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2022-01-19 Flophouse Magazine

Joris Teepe & Don Braden Chemistry (Creative Perspective Music 2021)

January 19, 2022


Chemical brothers of jazz strike again.


Joris Teepe (bass), Don Braden (tenor saxophone, flute), Jeff “Tain” Watts (drums), Louis Hayes (drums)

on May 1 & August 10, 2018 and 2021 at Creative Perspective Studio

as CPM 3006 in 2020

Track listing
Steepian Faith
One Finger Snap
Song For My Father
The Optimist
Dizzy’s Business
Unit 7

The Dutch bassist Joris Teepe and American tenor saxophonist Don Braden have been closely associated since the early 1990’s. Their Trio Of Liberty focuses on piano-less jazz featuring different guest drummers. Their first Trio Of Liberty album, 2017’s Conversations, featured Gene Jackson and Matt Wilson and their latest, Chemistry, proudly presents Jeff “Tain” Watts and Louis Hayes.
Sought-after Teepe, collaborator of Benny Golson and Rashied Ali, educator at the conservatory of Groningen in The Netherlands, has immersed himself in the New York scene since 1991. Quote: “I love American jazz and have practically turned into an American. I have a place in Englewood, a work permit and passport.” 20+ albums with Don Braden, exponent of the American school of jazz musicians that steadfastly, regardless of fashion or hype, prowls the borders of mainstream jazz, speaks volumes about their chemistry, evident again on this set of intriguingly arranged modern standards and original compositions.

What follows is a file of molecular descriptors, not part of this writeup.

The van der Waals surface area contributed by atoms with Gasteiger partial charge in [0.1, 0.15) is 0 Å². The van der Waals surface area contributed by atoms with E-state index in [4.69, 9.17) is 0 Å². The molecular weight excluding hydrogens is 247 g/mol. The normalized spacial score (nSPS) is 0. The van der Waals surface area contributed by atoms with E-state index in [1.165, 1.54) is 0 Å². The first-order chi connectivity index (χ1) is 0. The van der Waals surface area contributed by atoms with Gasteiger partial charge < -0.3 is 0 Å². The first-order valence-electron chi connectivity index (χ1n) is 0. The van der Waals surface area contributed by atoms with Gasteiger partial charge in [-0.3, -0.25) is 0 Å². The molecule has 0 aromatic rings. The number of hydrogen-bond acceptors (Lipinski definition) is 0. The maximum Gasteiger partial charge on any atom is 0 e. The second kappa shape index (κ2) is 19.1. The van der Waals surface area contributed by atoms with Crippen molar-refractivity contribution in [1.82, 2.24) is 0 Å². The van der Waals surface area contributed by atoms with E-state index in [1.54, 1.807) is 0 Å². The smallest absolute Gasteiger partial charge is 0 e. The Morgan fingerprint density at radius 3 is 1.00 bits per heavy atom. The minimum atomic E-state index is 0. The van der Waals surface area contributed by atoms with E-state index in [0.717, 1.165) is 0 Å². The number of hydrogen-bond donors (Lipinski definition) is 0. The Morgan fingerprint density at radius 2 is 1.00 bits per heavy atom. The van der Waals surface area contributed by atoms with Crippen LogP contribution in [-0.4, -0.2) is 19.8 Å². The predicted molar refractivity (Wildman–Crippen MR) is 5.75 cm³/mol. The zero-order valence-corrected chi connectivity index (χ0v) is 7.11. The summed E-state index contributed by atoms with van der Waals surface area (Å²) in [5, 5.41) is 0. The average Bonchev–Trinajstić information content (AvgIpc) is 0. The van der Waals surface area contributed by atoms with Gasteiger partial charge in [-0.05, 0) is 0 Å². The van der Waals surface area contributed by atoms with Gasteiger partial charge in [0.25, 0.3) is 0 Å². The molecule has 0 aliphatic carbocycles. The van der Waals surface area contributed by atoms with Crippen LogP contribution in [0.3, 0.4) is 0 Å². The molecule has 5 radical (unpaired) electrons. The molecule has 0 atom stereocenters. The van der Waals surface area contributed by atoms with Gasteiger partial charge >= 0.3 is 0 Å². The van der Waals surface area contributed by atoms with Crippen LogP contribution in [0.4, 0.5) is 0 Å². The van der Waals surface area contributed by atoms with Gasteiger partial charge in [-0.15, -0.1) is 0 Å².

Braden tells balanced stories with a beginning, plenty of tension, an end and unwavering tone. Teepe anchors Braden’s urgent lines on ‘veird’ blues songs, the funk-meets-swing of his composition The Optimist and solos strongly throughout. Watts is especially melodic on Hancock’s deconstructed One Finger Snap, which is marked by nifty time changes that subtly put you off your feet without entirely knocking you down. Mildly dizzying and quite enjoyable and remarkable. Rhythmic ping pong games round the table, by all concerned, intensify Braden’s lush Steps, which oozes Coltrane and finds Braden in a fiery mood.

Subtle groove pervades Horace Silver’s Song For Your Father, featuring Louis Hayes, veteran of the epic late 1950’s Silver line-up. His semi-slow shuffle on Unit 7, composition by Sam Jones, Hayes’s former band mate from the Cannonball Adderley Quintet, underlines a relaxed and bluesy flute solo by Braden, heir to forebears as Jerome Richardson and James Spaulding. The hard-swinging Dizzy’s Business completes Hayes’s sprightly contributions, typically shaping the movement of tunes with care and punch. With both Watts and Hayes in tow, you get contrasts and similarities of styles and consequently an extra layer of satisfaction.

The warm embrace of bass and tenor climaxes with Braden’s ballad Morning, a duet of modern jazz arrivés that grow old(er) together in perfect harmony.